Arsene Wenger reveals he video-called Gerard Houllier just HOURS before he died aged 73 as he pays tribute to ex-Liverpool manager for showing ‘so much courage’ to insist on heart operation after vowing ‘I am going to come out of this’
- Former Liverpool manager Gerard Houllier died on Monday at the age of 73
- Arsene Wenger has revealed he spoke to Houllier just one day before his death
- Wenger said Houllier was ‘optimistic’ and ‘courageous’ for having heart surgery
- The former Arsenal boss added that French football had ‘lost a great voice’
An emotional Arsene Wenger revealed he was one of the last people to speak with Gerard Houllier before he died as he paid tribute to the former Liverpool boss’ immense courage for undergoing heart surgery.
Houllier, 73, who had a long history of medical issues, most notably a heart problem and high blood pressure, underwent aortic aneurysm surgery in Paris three weeks before he died on Monday. The exact cause of his death remains unknown.
The Frenchman reportedly admitted to a journalist In his final text message at the weekend that he was ‘struggling’ but vowed: ‘I am going to come out of this’ after having an operation on his heart.
Former Liverpool and Aston Villa manager Gerard Houllier, pictured at an awards ceremony in Monaco just seven weeks ago, died at the age of 73 on Monday
Arsene Wenger revealed he was one of the last people to speak to Houllier before he died
Wenger and Houllier were close friends and are pictured here together at a Euro game in 2016
Wenger was a close friend of Houllier’s and said he was feeling ‘optimistic’ after speaking with him via video link just one day before his death.
Speaking to L’Équipe, the ex-Arsenal manager said: ‘We did it regularly, with David Dein (ex-Arsenal VP) and Gerard, to speak via video conference every Sunday.
‘That is why we were happy on Sunday that we got to speak to him. The Sunday before, it was not possible because he was too weak, and we were forced to cancel it at the last moment, although Gerard was very keen to have a conversation.
‘But on this Sunday, we met for our discussion, which has become a ritual since the start of the first lockdown. We shortened it a bit. Often, it was almost an hour, but this time, we only did fifteen minutes.
One of Houllier’s greatest managerial achievements was winning treble with Liverpool in 2001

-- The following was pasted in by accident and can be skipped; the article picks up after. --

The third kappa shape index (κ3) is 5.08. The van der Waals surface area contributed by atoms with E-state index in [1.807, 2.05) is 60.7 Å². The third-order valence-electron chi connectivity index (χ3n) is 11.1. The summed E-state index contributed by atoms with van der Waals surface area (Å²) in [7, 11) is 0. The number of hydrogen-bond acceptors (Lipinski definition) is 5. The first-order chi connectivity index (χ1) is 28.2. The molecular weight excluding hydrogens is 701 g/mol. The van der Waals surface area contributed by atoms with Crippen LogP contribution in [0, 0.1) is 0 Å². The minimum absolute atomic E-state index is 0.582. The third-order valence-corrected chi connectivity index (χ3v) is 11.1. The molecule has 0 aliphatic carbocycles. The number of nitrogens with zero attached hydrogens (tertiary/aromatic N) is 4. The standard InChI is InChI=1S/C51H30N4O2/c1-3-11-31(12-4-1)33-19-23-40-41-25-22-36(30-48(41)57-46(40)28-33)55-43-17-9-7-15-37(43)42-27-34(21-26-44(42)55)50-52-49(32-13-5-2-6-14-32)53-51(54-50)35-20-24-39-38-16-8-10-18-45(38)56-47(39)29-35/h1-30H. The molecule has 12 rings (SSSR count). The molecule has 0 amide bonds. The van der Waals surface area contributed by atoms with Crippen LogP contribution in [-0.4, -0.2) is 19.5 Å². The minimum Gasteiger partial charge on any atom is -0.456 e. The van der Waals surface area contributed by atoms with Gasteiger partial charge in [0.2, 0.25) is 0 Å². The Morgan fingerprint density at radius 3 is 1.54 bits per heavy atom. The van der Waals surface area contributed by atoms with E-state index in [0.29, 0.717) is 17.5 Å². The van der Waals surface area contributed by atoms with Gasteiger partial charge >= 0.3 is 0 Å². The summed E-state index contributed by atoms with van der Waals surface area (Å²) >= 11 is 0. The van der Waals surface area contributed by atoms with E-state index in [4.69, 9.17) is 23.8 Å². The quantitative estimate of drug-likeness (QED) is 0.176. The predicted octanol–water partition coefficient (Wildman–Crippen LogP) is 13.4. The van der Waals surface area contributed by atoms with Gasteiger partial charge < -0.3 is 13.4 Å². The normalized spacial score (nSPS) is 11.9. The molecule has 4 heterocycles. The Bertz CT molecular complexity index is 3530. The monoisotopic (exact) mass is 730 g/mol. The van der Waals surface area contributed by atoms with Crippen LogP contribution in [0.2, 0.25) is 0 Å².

Former Premier League managers Houllier (L) and Wenger (R) were awarded OBEs in 2009 for exceptional achievement of service to British interests
‘He (Gerard) was optimistic. There was a manager’s optimism. That is why [this news is such] an injustice… He had so much courage to have the operation, and he was not rewarded for this courage.
‘It is difficult. He insisted to do the operation at the end of November, whilst we were worrying about the second COVID-19 wave. But he was so determined to undergo the operation, after having lived with this threat above his head for such a long time.’
Houllier had suffered with health problems for some time and had a heart attack while managing Liverpool back in 2001 – with former Reds player Danny Murphy revealing he had ‘died on the operating table’ and had to be brought back after he was rushed to hospital.
Danny Murphy revealed his ex-boss Houllier had to be brought back after his first heart attack
Wenger admitted that French football had ‘lost a great voice’ after Houllier’s death
The Frenchman will be best remembered for his successful spell in charge of Liverpool where he won numerous trophies, including a historic treble in 2001. He also managed Aston Villa, Paris Saint-Germain and Lyon during his career.
Tributes around the footballing world poured in after the sad news of Houllier’s passing and Wenger admitted that French football had lost a ‘great voice’.
Wenger added: ‘He was extremely intelligent, he passionately loved football, and was of a generous nature. He understood things very quickly, he had the ability to synthesise things incredibly well. And he was positive, he liked people. That is why his passing is such a shock.
‘French football is losing a great voice. He was a great manager, but, in the wake of Georges Boulogne, he also continued to perfect the foundations of French football, which we still enjoy today.’
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